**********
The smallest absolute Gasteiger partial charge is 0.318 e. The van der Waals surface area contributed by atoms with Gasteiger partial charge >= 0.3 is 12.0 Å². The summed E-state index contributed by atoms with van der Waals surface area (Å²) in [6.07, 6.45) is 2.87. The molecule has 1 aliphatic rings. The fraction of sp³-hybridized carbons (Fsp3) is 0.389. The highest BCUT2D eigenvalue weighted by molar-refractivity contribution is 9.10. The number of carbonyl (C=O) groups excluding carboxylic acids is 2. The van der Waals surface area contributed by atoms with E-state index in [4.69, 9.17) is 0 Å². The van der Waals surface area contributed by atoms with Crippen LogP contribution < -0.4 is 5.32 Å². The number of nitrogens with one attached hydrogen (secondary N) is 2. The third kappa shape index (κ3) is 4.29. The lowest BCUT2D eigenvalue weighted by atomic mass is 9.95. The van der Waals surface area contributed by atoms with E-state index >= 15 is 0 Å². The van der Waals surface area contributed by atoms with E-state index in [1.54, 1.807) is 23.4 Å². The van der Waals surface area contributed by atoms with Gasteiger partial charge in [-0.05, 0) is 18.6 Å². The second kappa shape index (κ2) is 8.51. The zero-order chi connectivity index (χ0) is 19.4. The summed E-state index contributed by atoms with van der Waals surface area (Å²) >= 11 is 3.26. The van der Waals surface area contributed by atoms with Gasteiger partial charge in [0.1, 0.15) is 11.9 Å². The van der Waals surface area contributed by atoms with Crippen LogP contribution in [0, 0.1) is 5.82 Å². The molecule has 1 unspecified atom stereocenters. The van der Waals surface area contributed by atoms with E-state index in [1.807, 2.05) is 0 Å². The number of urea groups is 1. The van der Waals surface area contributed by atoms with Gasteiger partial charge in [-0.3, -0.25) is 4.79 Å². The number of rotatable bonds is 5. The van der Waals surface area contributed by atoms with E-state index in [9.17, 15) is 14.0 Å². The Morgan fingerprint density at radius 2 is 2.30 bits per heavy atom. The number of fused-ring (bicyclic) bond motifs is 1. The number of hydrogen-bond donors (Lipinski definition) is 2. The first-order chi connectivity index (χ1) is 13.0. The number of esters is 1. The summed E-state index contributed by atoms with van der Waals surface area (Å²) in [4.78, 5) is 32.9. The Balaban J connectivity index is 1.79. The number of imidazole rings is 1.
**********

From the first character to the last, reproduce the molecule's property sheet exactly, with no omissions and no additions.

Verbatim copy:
The smallest absolute Gasteiger partial charge is 0.318 e. The van der Waals surface area contributed by atoms with Gasteiger partial charge >= 0.3 is 12.0 Å². The summed E-state index contributed by atoms with van der Waals surface area (Å²) in [6.07, 6.45) is 2.87. The molecule has 1 aliphatic rings. The fraction of sp³-hybridized carbons (Fsp3) is 0.389. The highest BCUT2D eigenvalue weighted by molar-refractivity contribution is 9.10. The number of carbonyl (C=O) groups excluding carboxylic acids is 2. The van der Waals surface area contributed by atoms with E-state index in [4.69, 9.17) is 0 Å². The van der Waals surface area contributed by atoms with Crippen LogP contribution < -0.4 is 5.32 Å². The number of nitrogens with one attached hydrogen (secondary N) is 2. The third kappa shape index (κ3) is 4.29. The lowest BCUT2D eigenvalue weighted by atomic mass is 9.95. The van der Waals surface area contributed by atoms with E-state index >= 15 is 0 Å². The van der Waals surface area contributed by atoms with E-state index in [1.54, 1.807) is 23.4 Å². The van der Waals surface area contributed by atoms with Gasteiger partial charge in [-0.05, 0) is 18.6 Å². The second kappa shape index (κ2) is 8.51. The zero-order chi connectivity index (χ0) is 19.4. The summed E-state index contributed by atoms with van der Waals surface area (Å²) >= 11 is 3.26. The van der Waals surface area contributed by atoms with Gasteiger partial charge in [0.1, 0.15) is 11.9 Å². The van der Waals surface area contributed by atoms with Crippen LogP contribution in [0, 0.1) is 5.82 Å². The molecule has 1 unspecified atom stereocenters. The van der Waals surface area contributed by atoms with E-state index in [1.807, 2.05) is 0 Å². The number of urea groups is 1. The van der Waals surface area contributed by atoms with Gasteiger partial charge in [-0.3, -0.25) is 4.79 Å². The number of rotatable bonds is 5. The van der Waals surface area contributed by atoms with E-state index in [9.17, 15) is 14.0 Å². The Morgan fingerprint density at radius 2 is 2.30 bits per heavy atom. The number of fused-ring (bicyclic) bond motifs is 1. The number of hydrogen-bond donors (Lipinski definition) is 2. The first-order chi connectivity index (χ1) is 13.0. The number of esters is 1. The summed E-state index contributed by atoms with van der Waals surface area (Å²) in [4.78, 5) is 32.9. The Balaban J connectivity index is 1.79. The number of imidazole rings is 1.